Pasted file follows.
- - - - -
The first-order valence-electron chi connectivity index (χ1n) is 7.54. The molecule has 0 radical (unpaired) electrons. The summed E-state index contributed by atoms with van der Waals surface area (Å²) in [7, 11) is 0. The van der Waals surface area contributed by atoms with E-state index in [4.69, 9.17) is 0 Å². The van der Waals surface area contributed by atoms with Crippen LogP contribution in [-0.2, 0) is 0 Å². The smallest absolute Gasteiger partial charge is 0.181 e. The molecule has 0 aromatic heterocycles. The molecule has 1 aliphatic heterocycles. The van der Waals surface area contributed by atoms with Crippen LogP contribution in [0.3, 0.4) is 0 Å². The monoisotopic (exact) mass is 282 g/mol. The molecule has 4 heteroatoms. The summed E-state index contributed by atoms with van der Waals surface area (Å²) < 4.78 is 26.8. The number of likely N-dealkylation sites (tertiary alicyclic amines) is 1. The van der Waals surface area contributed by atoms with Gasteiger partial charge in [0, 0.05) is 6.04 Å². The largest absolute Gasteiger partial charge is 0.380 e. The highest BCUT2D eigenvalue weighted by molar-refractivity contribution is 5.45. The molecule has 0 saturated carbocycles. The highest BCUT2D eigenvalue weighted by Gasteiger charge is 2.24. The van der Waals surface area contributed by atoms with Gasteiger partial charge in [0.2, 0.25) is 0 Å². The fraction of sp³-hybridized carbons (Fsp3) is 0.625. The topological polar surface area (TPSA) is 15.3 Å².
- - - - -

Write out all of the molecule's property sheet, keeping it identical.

The first-order valence-electron chi connectivity index (χ1n) is 7.54. The molecule has 0 radical (unpaired) electrons. The summed E-state index contributed by atoms with van der Waals surface area (Å²) in [7, 11) is 0. The van der Waals surface area contributed by atoms with E-state index in [4.69, 9.17) is 0 Å². The van der Waals surface area contributed by atoms with Crippen LogP contribution in [-0.2, 0) is 0 Å². The smallest absolute Gasteiger partial charge is 0.181 e. The molecule has 0 aromatic heterocycles. The molecule has 1 aliphatic heterocycles. The van der Waals surface area contributed by atoms with Crippen LogP contribution in [0.3, 0.4) is 0 Å². The monoisotopic (exact) mass is 282 g/mol. The molecule has 4 heteroatoms. The summed E-state index contributed by atoms with van der Waals surface area (Å²) < 4.78 is 26.8. The number of likely N-dealkylation sites (tertiary alicyclic amines) is 1. The van der Waals surface area contributed by atoms with Gasteiger partial charge in [0, 0.05) is 6.04 Å². The largest absolute Gasteiger partial charge is 0.380 e. The highest BCUT2D eigenvalue weighted by molar-refractivity contribution is 5.45. The molecule has 0 saturated carbocycles. The highest BCUT2D eigenvalue weighted by Gasteiger charge is 2.24. The van der Waals surface area contributed by atoms with Gasteiger partial charge in [0.2, 0.25) is 0 Å². The fraction of sp³-hybridized carbons (Fsp3) is 0.625. The topological polar surface area (TPSA) is 15.3 Å².